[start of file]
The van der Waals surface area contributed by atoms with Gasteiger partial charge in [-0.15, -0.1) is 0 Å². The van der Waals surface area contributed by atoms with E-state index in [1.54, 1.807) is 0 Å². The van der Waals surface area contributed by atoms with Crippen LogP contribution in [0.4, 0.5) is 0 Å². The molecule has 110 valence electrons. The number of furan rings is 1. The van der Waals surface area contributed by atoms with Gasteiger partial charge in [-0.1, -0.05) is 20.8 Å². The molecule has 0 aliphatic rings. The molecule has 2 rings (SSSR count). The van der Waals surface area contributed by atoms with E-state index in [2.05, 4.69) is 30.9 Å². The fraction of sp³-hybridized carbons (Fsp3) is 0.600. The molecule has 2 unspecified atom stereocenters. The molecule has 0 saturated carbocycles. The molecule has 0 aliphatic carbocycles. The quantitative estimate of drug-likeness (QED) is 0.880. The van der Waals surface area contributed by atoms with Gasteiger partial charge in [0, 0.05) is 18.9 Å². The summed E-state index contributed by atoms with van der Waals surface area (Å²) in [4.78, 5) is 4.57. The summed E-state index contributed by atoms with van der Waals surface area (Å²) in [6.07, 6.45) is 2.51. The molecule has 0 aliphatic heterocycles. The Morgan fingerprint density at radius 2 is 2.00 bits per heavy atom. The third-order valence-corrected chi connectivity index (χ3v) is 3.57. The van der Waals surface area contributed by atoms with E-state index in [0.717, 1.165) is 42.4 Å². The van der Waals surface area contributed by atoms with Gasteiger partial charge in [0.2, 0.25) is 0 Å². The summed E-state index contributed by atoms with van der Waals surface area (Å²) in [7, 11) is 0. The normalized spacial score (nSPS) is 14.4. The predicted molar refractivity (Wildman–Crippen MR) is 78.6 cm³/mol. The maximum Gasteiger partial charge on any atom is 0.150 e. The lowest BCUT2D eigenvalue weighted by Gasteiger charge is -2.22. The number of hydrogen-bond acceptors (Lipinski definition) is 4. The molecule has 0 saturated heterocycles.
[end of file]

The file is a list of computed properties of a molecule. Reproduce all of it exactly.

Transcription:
The van der Waals surface area contributed by atoms with Gasteiger partial charge in [-0.15, -0.1) is 0 Å². The van der Waals surface area contributed by atoms with E-state index in [1.54, 1.807) is 0 Å². The van der Waals surface area contributed by atoms with Crippen LogP contribution in [0.4, 0.5) is 0 Å². The molecule has 110 valence electrons. The number of furan rings is 1. The van der Waals surface area contributed by atoms with Gasteiger partial charge in [-0.1, -0.05) is 20.8 Å². The molecule has 0 aliphatic rings. The molecule has 2 rings (SSSR count). The van der Waals surface area contributed by atoms with E-state index in [2.05, 4.69) is 30.9 Å². The fraction of sp³-hybridized carbons (Fsp3) is 0.600. The molecule has 2 unspecified atom stereocenters. The molecule has 0 saturated carbocycles. The molecule has 0 aliphatic carbocycles. The quantitative estimate of drug-likeness (QED) is 0.880. The van der Waals surface area contributed by atoms with Gasteiger partial charge in [0, 0.05) is 18.9 Å². The summed E-state index contributed by atoms with van der Waals surface area (Å²) in [4.78, 5) is 4.57. The summed E-state index contributed by atoms with van der Waals surface area (Å²) in [6.07, 6.45) is 2.51. The molecule has 0 aliphatic heterocycles. The Morgan fingerprint density at radius 2 is 2.00 bits per heavy atom. The third-order valence-corrected chi connectivity index (χ3v) is 3.57. The van der Waals surface area contributed by atoms with E-state index in [0.717, 1.165) is 42.4 Å². The van der Waals surface area contributed by atoms with Gasteiger partial charge in [0.2, 0.25) is 0 Å². The summed E-state index contributed by atoms with van der Waals surface area (Å²) in [7, 11) is 0. The normalized spacial score (nSPS) is 14.4. The predicted molar refractivity (Wildman–Crippen MR) is 78.6 cm³/mol. The maximum Gasteiger partial charge on any atom is 0.150 e. The lowest BCUT2D eigenvalue weighted by Gasteiger charge is -2.22. The number of hydrogen-bond acceptors (Lipinski definition) is 4. The molecule has 0 saturated heterocycles.